Trump-era U.S. Retreat A Wakeup Call For Europe – German Minister

German Foreign Minister Sigmar Gabriel. Photo: Bernd von Jutrczenka / dpa / AFP

Germany’s foreign minister on Tuesday urged Europe to define and defend its own interests, warning that Washington’s retreat from the world stage may continue even after Donald Trump’s presidency.

“The current withdrawal of the US under Donald Trump from its role as the reliable guarantor of western multilateralism is accelerating a change in the world order and has direct consequences on the perception of German and European interests,” Sigmar Gabriel said.

He said that the current US administration had taken an “extraordinary distance” from its traditionally close relationship with Europe, which it now increasingly viewed as a “competitor or economic rival” rather than an ally.

Urging Europe not to sit back and wait but take its fate into its own hands, Gabriel warned that the “US withdrawal is not just about one single president, it won’t change fundamentally with the next election”.

“That’s why there is no doubt that Germany and Europe, given this situation, need to take on more than before,” he told a foreign policy congress in Berlin.

“To say it openly: it’s a risk that’s forcing us to act. We should not wait and see how things develop, and not have an influence on it,” he warned.

“Only when the European Union defines its own interests, as well as projects its power, can it survive,” said Gabriel, warning that the continent was viewed as prosperous but weak.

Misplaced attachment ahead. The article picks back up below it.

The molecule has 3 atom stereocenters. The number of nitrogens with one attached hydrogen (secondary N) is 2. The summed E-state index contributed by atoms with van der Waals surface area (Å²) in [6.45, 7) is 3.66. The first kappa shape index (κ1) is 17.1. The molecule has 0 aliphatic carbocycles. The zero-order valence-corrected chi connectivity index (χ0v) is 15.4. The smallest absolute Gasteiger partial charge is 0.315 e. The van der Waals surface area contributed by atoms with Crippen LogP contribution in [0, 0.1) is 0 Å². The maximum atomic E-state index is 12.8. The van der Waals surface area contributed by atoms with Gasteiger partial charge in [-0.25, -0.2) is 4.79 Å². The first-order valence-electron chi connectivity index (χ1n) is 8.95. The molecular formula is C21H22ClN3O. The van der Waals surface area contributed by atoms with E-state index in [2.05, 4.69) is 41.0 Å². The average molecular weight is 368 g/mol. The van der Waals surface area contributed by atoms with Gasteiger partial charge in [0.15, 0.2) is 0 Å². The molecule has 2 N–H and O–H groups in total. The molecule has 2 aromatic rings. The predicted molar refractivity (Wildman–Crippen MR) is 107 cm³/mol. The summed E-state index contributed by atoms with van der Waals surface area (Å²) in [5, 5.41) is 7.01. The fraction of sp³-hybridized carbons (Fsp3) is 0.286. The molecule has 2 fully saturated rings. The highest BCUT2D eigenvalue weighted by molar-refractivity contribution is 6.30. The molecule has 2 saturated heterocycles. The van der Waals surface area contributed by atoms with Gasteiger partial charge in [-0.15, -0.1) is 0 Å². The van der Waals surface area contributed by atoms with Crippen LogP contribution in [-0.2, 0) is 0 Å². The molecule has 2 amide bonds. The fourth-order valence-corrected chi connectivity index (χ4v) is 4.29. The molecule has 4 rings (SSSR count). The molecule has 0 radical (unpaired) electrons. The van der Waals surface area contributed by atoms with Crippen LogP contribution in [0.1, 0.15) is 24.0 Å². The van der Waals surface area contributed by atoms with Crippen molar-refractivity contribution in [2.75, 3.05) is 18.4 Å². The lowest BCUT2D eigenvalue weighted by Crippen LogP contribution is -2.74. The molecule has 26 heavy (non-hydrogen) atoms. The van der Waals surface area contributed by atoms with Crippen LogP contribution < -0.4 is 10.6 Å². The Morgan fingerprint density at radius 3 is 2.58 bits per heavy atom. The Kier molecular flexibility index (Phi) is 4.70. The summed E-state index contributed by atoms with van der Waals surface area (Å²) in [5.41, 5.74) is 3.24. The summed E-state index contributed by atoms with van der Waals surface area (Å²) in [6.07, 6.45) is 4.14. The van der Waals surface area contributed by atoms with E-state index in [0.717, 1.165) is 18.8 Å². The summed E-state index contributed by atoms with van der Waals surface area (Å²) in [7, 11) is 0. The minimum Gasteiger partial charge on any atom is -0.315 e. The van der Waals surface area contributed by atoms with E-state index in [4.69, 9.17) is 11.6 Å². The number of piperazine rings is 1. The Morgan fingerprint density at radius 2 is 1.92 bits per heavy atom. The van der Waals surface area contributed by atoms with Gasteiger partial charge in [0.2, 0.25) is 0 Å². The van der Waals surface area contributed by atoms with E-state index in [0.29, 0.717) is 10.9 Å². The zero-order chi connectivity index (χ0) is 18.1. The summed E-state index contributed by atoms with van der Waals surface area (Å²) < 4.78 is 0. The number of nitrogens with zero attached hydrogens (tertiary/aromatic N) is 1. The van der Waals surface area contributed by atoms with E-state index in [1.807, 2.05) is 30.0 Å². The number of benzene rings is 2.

French President Emmanuel Macron’s election was a “a stroke of luck” because he had understood EU’s decline and had ideas on how to reform it, said the foreign minister.

“The German position on these initiatives must be determined by the next government — no matter what it looks like,” said the foreign minister at the congress organised by the think-tank Koerber Foundation.

“That must be at the centre of government policies,” he said at a time when Chancellor Angela Merkel’s conservatives and Gabriel’s Social Democrats are eyeing a potential new coalition government.

Trump’s election has impacted trust in the transatlantic alliance, with only 43 percent of Germans now viewing Washington as Berlin’s most important foreign partner, down from 60 percent a year ago, said a survey presented at the congress.

By comparison, France was seen by 63 percent Germans as the most important foreign partner, up from 60 percent 12 months ago.


Germany Worries Trump Will Quit Iran Nuclear Deal


German Foreign Minister Sigmar Gabriel said Sunday that he feared United States President Donald Trump would quit the Iran nuclear deal next week.

Trump is a stern critic of the 2015 accord, which he has called “the worst deal ever”, and US officials say he intends to tell US Congress next week that Tehran is not honouring its side of the bargain.

“The United States is likely to quit the Iran agreement next week — that is my great concern,” Gabriel was quoted as saying by national news agency DPA.

However Gabriel said Germany remains committed to the agreement, which Berlin helped negotiate, to stop Iran from building a nuclear bomb.

Gabriel, speaking at a state election campaign event, said his question to Washington was: “What good will come of us treating Iran as though it is developing nuclear weapons after all? … Nothing.”

He accused the US administration of “replacing the rule of law with the law of the strongest”.